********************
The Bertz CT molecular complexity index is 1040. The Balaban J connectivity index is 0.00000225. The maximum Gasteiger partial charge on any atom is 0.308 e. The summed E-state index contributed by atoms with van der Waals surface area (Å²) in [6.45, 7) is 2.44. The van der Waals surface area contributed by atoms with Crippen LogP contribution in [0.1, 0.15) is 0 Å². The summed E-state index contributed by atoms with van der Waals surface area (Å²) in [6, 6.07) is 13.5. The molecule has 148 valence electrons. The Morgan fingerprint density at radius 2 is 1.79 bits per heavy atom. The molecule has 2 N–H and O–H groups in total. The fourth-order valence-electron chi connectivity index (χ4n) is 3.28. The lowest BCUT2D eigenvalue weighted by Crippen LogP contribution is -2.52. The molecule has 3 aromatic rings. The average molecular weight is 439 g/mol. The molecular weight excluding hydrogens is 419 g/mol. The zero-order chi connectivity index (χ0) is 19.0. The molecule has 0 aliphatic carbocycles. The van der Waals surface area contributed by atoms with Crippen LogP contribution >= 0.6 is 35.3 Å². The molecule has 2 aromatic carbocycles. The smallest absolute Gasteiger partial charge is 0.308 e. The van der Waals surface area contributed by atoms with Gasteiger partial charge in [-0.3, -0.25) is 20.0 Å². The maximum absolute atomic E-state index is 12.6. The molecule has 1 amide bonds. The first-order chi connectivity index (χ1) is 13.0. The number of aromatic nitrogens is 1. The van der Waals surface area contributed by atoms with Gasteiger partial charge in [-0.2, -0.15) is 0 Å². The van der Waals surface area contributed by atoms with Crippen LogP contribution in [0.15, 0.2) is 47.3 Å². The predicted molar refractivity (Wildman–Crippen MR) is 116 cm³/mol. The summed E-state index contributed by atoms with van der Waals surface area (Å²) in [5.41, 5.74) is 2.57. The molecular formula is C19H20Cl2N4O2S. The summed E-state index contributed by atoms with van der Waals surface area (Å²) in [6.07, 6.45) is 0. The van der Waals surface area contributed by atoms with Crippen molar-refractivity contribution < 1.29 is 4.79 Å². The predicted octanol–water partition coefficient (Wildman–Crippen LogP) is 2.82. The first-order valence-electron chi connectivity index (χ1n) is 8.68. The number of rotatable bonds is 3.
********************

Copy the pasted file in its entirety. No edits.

The Bertz CT molecular complexity index is 1040. The Balaban J connectivity index is 0.00000225. The maximum Gasteiger partial charge on any atom is 0.308 e. The summed E-state index contributed by atoms with van der Waals surface area (Å²) in [6.45, 7) is 2.44. The van der Waals surface area contributed by atoms with Crippen LogP contribution in [0.1, 0.15) is 0 Å². The summed E-state index contributed by atoms with van der Waals surface area (Å²) in [6, 6.07) is 13.5. The molecule has 148 valence electrons. The Morgan fingerprint density at radius 2 is 1.79 bits per heavy atom. The molecule has 2 N–H and O–H groups in total. The fourth-order valence-electron chi connectivity index (χ4n) is 3.28. The lowest BCUT2D eigenvalue weighted by Crippen LogP contribution is -2.52. The molecule has 3 aromatic rings. The average molecular weight is 439 g/mol. The molecular weight excluding hydrogens is 419 g/mol. The zero-order chi connectivity index (χ0) is 19.0. The molecule has 0 aliphatic carbocycles. The van der Waals surface area contributed by atoms with Crippen LogP contribution >= 0.6 is 35.3 Å². The molecule has 2 aromatic carbocycles. The smallest absolute Gasteiger partial charge is 0.308 e. The van der Waals surface area contributed by atoms with Gasteiger partial charge in [-0.3, -0.25) is 20.0 Å². The maximum absolute atomic E-state index is 12.6. The molecule has 1 amide bonds. The first-order chi connectivity index (χ1) is 13.0. The number of aromatic nitrogens is 1. The van der Waals surface area contributed by atoms with Gasteiger partial charge in [-0.2, -0.15) is 0 Å². The van der Waals surface area contributed by atoms with Crippen LogP contribution in [0.15, 0.2) is 47.3 Å². The predicted molar refractivity (Wildman–Crippen MR) is 116 cm³/mol. The summed E-state index contributed by atoms with van der Waals surface area (Å²) in [5.41, 5.74) is 2.57. The molecular formula is C19H20Cl2N4O2S. The summed E-state index contributed by atoms with van der Waals surface area (Å²) in [6.07, 6.45) is 0. The van der Waals surface area contributed by atoms with Crippen molar-refractivity contribution < 1.29 is 4.79 Å². The predicted octanol–water partition coefficient (Wildman–Crippen LogP) is 2.82. The first-order valence-electron chi connectivity index (χ1n) is 8.68. The number of rotatable bonds is 3.